STOR-X has since switched to pull manufacturing, utilizing the Theory of Constraints philosophy, for maximizing throughput in the shop while minimizing inventory and costs — a process of continual improvement. This also has led to revamping of the plant's layout, as well as value-stream mapping of the shelf, partition, drawer and assembly operations.

For value mapping, Nickel says, “We broke into groups and every group underwent training. One of the first things was to time the process to see how long it took, was it adding value to the product and how much inventory it was adding to the pile.”

From this exercise, STOR-X was able to identify and eliminate unnecessary machining operations, creating what it calls “Smart Finish.” For example, Nickel says, since purchasing the Biesse Rover 20 machining center and eliminating line boring, STOR-X is no longer drilling “unnecessary extra” holes — an immediate time savings.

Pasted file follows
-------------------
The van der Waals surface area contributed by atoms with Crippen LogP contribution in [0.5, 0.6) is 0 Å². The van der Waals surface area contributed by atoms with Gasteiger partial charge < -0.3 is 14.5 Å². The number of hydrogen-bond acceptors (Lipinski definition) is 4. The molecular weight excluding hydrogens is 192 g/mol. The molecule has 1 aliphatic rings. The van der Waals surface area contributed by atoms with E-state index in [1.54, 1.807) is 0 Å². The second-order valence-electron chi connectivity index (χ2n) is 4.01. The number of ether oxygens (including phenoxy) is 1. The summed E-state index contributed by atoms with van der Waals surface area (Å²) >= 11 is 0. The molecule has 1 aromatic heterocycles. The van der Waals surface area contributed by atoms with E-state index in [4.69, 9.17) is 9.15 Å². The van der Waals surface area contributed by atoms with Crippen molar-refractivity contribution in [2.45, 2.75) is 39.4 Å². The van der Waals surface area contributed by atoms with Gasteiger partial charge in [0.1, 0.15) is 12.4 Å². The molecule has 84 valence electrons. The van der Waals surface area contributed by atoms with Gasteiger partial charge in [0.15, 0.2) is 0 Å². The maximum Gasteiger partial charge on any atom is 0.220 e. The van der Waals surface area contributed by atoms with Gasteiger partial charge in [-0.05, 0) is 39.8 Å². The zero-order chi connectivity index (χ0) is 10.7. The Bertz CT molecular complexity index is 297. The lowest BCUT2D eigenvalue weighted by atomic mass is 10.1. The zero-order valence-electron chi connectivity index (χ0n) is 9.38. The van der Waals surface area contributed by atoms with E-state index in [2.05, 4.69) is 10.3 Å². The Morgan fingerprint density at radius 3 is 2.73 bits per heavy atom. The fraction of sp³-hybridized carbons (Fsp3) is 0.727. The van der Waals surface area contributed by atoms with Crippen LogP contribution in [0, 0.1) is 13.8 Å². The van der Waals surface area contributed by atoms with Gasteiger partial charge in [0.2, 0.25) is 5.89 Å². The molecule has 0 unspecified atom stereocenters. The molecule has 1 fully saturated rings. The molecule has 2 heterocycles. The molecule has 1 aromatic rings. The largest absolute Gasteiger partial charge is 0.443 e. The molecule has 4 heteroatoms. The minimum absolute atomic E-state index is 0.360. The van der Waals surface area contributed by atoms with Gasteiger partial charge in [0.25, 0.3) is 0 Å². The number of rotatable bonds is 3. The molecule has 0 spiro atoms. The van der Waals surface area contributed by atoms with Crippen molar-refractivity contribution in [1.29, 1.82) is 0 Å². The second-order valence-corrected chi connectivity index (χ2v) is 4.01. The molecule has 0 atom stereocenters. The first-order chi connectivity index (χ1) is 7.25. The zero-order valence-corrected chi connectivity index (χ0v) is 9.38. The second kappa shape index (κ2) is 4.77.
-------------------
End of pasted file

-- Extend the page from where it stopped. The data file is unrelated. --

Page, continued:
A Kaizen event led to the creation of department “Huddle Boards,” on which employee suggestions are noted and prioritized for action. The departments then meet for five minutes daily to go over the suggestions and any other issues. “It’s another way of constant improvement through implementation of our employees’ ideas,” Nickel says.
Also from a Kaizen event, STOR-X is developing step-by-step pictorials of the machining processes at each station. “This will be another training tool, plus it helps in double-checking all the [production] steps — another quality control,” he adds.


Using 32mm construction, STOR-X organizers are custom built wood and laminate modular systems. The products are sold throughout North America by a large network of distributors.

No price tag